Air Show: Treat Williams and Robert Neubecker, Hyperion, June 2010
It started with a book party for ‘Wow City”. Treat Williams and I live in the same town and our kids go to school together. Treat has been flying airplanes of every description since he was in High School- he flew his first solo flight at seventeen. I’d been drawing airplanes of every description since I was a little kid.
When Treat saw my drawing of “Wow Airplane” The idea for the book was born. It was simple. Treat had an airplane, actually two, and my Dad lived in Oshkosh. Oshkosh Wisconsin hosts the biggest air show in the country every summer, the Experimental Aircraft Association Air Venture. Ten thousand airplanes fly in from all over the world. Every kind of airplane: the latest big military and commercial jets, lovingly restored historic planes, experimental and cutting edge aircraft designs, and every imaginable private plane, large and small. We figured we’d fly out there, write a book, and stay at my dad’s- hotels in Oshkosh are booked years out during the air show.
Treat has a twin engine private plane, Navajo 95 Charlie Lima, and we took some friends along, also pilots. There was Carl Penner, who has been a commercial airline pilot with Delta (heavy metal) but is also an accomplished stunt flyer and aircraft mechanic. He has a hanger full of banged up old planes that he is restoring at our little country airfield. Carl restored and owns a Chinese Mig 17 from the Korean War. Our third pilot was Harry Bibb, also a captain with Delta, who once took off with a load of elephants, while being shelled, in Viet Nam. We took along the pilot’s three teenage sons, and then me with a sketchbook and camera.
We had a full plane and a full house, so we rented a ramshackle old farmhouse near the Oshkosh airport from one of my high school friends. I stayed at my dad’s with the air conditioning. I still hear about that farmhouse….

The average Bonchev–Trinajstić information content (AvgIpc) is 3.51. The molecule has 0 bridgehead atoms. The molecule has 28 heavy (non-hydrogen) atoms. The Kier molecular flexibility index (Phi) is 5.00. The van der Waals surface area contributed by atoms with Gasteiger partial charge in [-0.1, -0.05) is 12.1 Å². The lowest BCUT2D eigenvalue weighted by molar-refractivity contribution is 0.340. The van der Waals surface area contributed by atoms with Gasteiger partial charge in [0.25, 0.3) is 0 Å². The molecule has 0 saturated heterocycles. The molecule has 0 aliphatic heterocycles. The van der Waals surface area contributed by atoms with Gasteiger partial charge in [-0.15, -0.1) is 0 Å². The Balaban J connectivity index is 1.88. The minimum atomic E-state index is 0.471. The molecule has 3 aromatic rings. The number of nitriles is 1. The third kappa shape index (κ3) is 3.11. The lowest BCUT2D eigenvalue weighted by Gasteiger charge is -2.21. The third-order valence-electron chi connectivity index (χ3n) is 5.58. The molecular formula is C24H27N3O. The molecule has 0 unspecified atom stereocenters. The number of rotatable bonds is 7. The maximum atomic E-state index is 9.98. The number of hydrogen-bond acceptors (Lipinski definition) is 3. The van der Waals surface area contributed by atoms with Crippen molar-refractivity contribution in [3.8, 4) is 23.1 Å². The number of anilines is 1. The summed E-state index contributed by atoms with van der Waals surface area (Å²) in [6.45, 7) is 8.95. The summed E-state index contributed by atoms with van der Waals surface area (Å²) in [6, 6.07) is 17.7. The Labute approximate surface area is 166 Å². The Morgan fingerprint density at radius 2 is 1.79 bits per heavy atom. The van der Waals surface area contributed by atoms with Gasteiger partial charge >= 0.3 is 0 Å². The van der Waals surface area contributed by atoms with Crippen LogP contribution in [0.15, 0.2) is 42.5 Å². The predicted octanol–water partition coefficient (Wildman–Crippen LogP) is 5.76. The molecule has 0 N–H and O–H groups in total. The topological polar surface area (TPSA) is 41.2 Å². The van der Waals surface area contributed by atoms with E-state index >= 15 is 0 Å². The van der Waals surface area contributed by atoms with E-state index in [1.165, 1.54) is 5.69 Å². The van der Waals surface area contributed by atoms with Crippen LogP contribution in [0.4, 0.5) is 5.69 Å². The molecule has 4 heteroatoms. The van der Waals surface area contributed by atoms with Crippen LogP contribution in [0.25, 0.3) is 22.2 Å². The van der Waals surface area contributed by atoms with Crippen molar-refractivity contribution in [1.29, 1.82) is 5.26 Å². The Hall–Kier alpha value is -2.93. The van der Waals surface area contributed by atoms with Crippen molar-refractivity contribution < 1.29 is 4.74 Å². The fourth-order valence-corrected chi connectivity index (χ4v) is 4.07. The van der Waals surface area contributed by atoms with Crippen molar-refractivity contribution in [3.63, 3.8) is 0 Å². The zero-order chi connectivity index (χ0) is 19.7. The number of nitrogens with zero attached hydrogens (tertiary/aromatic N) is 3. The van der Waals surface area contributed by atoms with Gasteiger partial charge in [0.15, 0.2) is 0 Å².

The Air show was spectacular. Always is, as you can see by the pictures and the book. The flight there and back was terrific fun, being with all the pilots and hearing their chatter and stories. It’s an entire, fascinating world, aviation, with it’s own language, history and legends. Much of the book is pilot speak-the back and forth between pilot, co-pilot and tower. The endpapers are the instrument panel and controls on N95CL. All a kid needs is a cardboard box and the book for many happy hours of flying.
When we got home, Treat took me flying in his T-6 Texan, a World War II combat trainer. We did loops, rolls and other aerobatics so I could get a feel for it. You sit on your parachute as a cushion and get the drill on how to pop the canopy and bail out if things go south. Throwing up is considered bad form. We buzzed the Wasatch Mountains so close you felt like you could reach out and touch the peaks.
We worked on the book with Donna Bray as our editor and Anne Diebel as our art director. Namrata Tripathi, Tamson Weston & Joann Hill also contributed to the final editing and design. We were just so stoked from start to finish that everything about doing this book was nothing but pure fun. Once, while I was drawing the Boeing B-17 and jabbering on and on about the design characteristics, may assistant called out “Bob! don’t geek out on me!” We hope that you and your children enjoy reading it as much as we enjoyed making it.